All modern web browsers support the WebGL API by default so you do not need to do any extra work to use WebGL. If you want your WebGL programs to be available to the world, you will need to put them in a web server. Finally, all the code referred to in the steps can be downloaded from FileSilo.co.uk.
Step 01 How to use WebGL
Before starting to write small WebGL programs, you will need to write some HTML code to use it as a template. The HTML code itself does not really matter in this instance as long as it fits your needs (see ‘init.html’).
The code does nothing but initialise some basic stuff that you should use later. The most important stuff is the definition of canvas; everything will be drawn inside the canvas element. You will also need to use a context name: some supported context names are ‘webgl’, ‘experimental-webgl’ and ‘webkit-3d’. You can paint the canvas any colour you want.
Step 02 Draw a simple shape
Drawing 2D or 3D shapes used to require expensive hardware and specialised software but nowadays, even a smartphone can run WebGL.
The presented HTML code (see ‘rectangle. html’) draws a 2D rectangle on-screen using WebGL. In order to separate the two triangles that compose the rectangle, the coordinates for the second triangle are slightly changed in order for you to distinguish the two triangles.
If you don’t want a line to separate the two triangles, you should define the vertices array using the following code:
var vertices = [-0.75, -0.75, 0.75, -0.75, 0.75, 0.75, -0.75, -0.75, 0.75, 0.75, -0.75, 0.75 ];
Step 03 The code explained
The following line defines a buffer which will hold the vertex data:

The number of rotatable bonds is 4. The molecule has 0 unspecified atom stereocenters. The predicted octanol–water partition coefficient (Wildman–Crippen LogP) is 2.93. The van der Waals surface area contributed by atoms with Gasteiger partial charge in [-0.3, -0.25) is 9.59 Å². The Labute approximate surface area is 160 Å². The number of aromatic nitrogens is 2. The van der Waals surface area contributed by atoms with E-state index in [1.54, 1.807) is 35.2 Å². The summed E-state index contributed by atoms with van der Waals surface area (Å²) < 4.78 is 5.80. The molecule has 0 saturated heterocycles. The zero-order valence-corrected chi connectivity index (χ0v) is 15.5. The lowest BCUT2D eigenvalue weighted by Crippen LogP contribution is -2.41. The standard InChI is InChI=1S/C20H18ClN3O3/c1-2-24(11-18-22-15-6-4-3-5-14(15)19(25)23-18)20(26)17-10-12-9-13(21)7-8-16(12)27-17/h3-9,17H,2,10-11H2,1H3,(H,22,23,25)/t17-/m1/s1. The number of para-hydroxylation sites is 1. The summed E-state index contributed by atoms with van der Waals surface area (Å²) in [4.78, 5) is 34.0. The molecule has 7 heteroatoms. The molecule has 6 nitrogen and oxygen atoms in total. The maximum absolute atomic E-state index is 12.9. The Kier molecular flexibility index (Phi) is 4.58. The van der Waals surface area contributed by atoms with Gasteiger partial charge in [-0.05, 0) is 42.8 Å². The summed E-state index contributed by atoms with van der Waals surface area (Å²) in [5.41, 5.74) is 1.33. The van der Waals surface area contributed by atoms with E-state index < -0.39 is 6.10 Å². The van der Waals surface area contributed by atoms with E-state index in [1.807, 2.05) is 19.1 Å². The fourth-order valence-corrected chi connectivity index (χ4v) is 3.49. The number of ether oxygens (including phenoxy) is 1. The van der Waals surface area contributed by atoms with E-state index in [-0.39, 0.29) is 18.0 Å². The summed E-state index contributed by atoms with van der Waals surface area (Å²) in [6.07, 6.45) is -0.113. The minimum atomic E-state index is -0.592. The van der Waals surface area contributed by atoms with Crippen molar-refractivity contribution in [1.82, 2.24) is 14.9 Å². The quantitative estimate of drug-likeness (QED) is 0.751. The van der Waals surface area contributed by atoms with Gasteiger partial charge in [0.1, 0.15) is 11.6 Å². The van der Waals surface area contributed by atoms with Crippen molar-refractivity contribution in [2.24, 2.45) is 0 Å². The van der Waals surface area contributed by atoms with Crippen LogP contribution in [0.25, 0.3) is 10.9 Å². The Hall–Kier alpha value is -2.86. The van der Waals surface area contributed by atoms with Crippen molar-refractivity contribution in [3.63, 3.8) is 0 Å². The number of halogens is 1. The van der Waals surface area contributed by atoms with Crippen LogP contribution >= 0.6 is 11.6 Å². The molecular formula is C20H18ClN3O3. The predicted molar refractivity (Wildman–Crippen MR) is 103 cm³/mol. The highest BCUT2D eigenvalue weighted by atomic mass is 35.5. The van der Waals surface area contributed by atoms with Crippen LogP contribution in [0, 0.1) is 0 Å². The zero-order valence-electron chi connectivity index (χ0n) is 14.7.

var myVertexBuffer = gl.createBuffer();
The following line of code defines the number of triangles you want to draw:
gl.drawArrays(gl.TRIANGLES, 0, 6);
The ‘createShader(str, type)’ and the ‘createProgram(vstr, fstr)’ functions are pretty much standard code that you are going to use in your programs in some form or another.
Please also note that it would be a good idea to specify the size of the canvas that you are drawing onto using pixels.
Step 04 About drawing
In WebGL there are three types of drawing primitives: points, lines and triangles. The most widely used primitive is the triangle, as every 3D object in WebGL is composed of triangles. The programmer should give the coordinates of the triangles that compose the desired shape. For drawing a rectangle you will need to draw two triangles. Therefore, you will need an array with six points in 2D dimensions because each triangle needs three points in order to be defined.
Step 05 The aspect ratio
The programmer has to deal with the proportions of the WebGL native coordinate system. So, in order to make a square look like a square on-screen, you will have to calculate the aspect ratio. Then, you multiply the y values of each vertex by the aspect ratio and you are done.
Be careful of confusing the WebGL native coordinate system with the Cartesian coordinate system that is used for specifying the points in the programs you are using.
Drawing the rectangle using the correct aspect ratio requires the following changes to the code:
var AR = myCanvas.width / myCanvas.height; var vertices = [-0.75, -0.75 * AR , 0.75, -0.75 * AR , 0.75, 0.75 * AR , -0.75, -0.74 * AR , 0.74, 0.75 * AR , -0.75, 0.75 * AR];
You can see from the output that the canvas has the same size as before, but the shape is now sketched as a square (see ‘aspectRatio.html’).
Step 06 The gl.drawArrays function
The WebGL function used for drawing is called drawArrays.
The first argument to the gl.drawArrays function specifies the drawing mode. If you want to draw a solid triangle, you will use gl.TRIANGLES. Alternatively, you can use gl.LINES and gl.POINTS for drawing lines and points respectively. The third argument of the function is really important because it declares the number of points that you will get as input. When you have problems with your output, check this parameter first.
Step 07 Draw multiple shapes on-screen
Step 08 Explaining the code
The two shaders are now stored in two separate